Looking at the history behind the acquisition of gender traits, gender attributes are formed by the process of socialisation whereby a child learns how to behave as a boy or a girl by developing specific beliefs about the roles and expectations about sex groups- this is known as gender roles (which eventually produce sex-typed behaviours). In this process, gender identity is also established where the child, as a member of a particular sex group, achieves a self-identity (Stockard, 1999). Gender differences result from such process, mainly through the agents of gender socialisation- family, peer groups, schools and the media- who can reinforce gender stereotypes in their own ways (Crespi, 2004). Stockard (1999) further argues that the fact that different sex groups and different roles, expectations, rewards and values attributed to these groups exists is recognised everywhere around the globe such that every society is known to be gendered.
The main theory discussing on gender socialisation is the cognitive developmental perspective proposed by Sandra Bem (1981) - the gender schemata theory. Other theories have been proposed as well, such as the social learning theories focusing mainly on the notions of reinforcement and modelling which explain human behaviour, and also, Freud’s psychoanalytic view relying on children’s knowledge of their genitals which might result in the castration complex (a boy’s fear of losing his penis) or the penis envy (a girl’s coveted need of a penis). However, this latter perspective has not received much empirical support.
Investigating the processes involved in developing sex-typed behaviours, psychologists have come forward with the stimulus-response learning theory (S-R). This perspective argues on the positive and negative reinforcement of behaviour by socialisation agents. Attributes typical to sex groups are viewed as habits which parents, teachers or peers reinforce in children. In this vein, behaviours seen as feminine are shaped and encouraged in girls and typical masculine behaviours are reinforced in boys. Children displaying behaviours counter to the expected ones are punished and are subjected to more socialisation pressures. For example, Warshow and Parrot (1991) demonstrated that boys are encouraged to be physical when dealing with conflict, but empathy has been discouraged as weak and girlish. Learning of gender roles can also be done by imitation, hence, modelling. Bandura (1965) wrote that a child can learn by observing and imitating behaviours appropriate for his/her sex group from other children or from the media- for example, children imitating fictitious superheroes. However, the S-R learning theory is not the only theory explaining the development of gender-typed behaviours. The theoretical perspective most suitable to consider is Bem’s theory on how gender experiences and attributes are constructed, and how it can be related to subjective well-being mainly because it considers various aspects of gender attitudes.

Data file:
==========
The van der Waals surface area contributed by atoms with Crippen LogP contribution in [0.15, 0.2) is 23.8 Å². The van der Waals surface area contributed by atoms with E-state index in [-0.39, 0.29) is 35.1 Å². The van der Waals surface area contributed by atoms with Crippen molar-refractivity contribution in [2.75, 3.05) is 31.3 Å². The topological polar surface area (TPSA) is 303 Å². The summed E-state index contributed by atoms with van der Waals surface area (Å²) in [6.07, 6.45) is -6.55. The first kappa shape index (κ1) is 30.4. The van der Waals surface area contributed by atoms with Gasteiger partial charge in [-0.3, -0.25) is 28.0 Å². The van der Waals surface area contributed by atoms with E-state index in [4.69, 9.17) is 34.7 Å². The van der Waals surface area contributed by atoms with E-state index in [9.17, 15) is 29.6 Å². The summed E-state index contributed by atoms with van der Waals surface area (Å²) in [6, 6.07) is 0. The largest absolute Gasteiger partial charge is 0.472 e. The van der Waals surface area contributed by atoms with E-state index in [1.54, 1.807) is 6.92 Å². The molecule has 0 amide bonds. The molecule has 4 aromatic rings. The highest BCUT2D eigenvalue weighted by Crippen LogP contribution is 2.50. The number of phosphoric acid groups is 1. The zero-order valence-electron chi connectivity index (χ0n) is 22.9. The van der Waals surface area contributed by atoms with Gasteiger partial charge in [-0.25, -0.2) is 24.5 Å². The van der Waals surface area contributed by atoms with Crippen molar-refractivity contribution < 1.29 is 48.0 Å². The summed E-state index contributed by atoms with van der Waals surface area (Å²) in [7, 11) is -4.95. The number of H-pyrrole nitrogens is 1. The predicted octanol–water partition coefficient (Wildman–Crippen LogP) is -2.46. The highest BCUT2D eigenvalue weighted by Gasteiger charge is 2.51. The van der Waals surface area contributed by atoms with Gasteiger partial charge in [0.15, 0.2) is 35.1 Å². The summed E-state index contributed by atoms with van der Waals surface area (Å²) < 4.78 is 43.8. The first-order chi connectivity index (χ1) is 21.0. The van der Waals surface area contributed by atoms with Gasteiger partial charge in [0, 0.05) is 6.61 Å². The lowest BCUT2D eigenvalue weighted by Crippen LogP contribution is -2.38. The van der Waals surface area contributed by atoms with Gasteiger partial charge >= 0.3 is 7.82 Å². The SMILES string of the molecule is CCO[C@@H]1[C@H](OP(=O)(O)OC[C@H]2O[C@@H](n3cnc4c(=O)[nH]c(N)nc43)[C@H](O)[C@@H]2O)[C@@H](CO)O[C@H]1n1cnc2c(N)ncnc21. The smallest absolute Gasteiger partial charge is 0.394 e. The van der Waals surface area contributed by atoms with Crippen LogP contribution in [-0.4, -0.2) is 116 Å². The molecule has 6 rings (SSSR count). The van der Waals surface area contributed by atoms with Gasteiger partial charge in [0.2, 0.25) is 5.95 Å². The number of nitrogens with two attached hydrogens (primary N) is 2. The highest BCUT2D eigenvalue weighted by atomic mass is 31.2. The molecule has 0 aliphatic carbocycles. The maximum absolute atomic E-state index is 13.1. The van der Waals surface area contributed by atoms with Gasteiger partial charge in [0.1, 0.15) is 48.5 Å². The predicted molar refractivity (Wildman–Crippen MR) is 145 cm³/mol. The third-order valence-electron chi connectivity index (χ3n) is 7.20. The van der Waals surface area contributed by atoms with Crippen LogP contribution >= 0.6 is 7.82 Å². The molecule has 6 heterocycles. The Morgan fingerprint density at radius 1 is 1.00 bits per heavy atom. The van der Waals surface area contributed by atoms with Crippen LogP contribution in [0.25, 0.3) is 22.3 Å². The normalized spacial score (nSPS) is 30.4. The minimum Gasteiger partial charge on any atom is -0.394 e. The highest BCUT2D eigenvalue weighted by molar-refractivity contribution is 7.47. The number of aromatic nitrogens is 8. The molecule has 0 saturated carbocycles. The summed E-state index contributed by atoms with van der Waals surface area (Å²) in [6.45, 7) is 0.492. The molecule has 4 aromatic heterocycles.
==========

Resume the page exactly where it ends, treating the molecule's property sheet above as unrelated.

Bem (1981), from a cognitive developmental perspective, wrote that children construct cognitive arrangements that categorise their gender experiences into a set of expectations that direct and classify their social perceptions. Hence, from this viewpoint, categorisation of people in terms of gender is a cognitive process which is inevitable, habitual and automatic- we all tend to determine an individual’s gender upon first meeting him/her. Applying the self-fulfilling prophecy, Coltrane (2004) argues that boys are treated differently as compared to girls- as people believe in a difference between them, they receive different treatment in terms of how they are socialised and, also, in terms of opportunities. As a result, behaviours and self-images that produce and reproduce the preconceived cultural stereotypes perpetuate (Coltrane, 2004).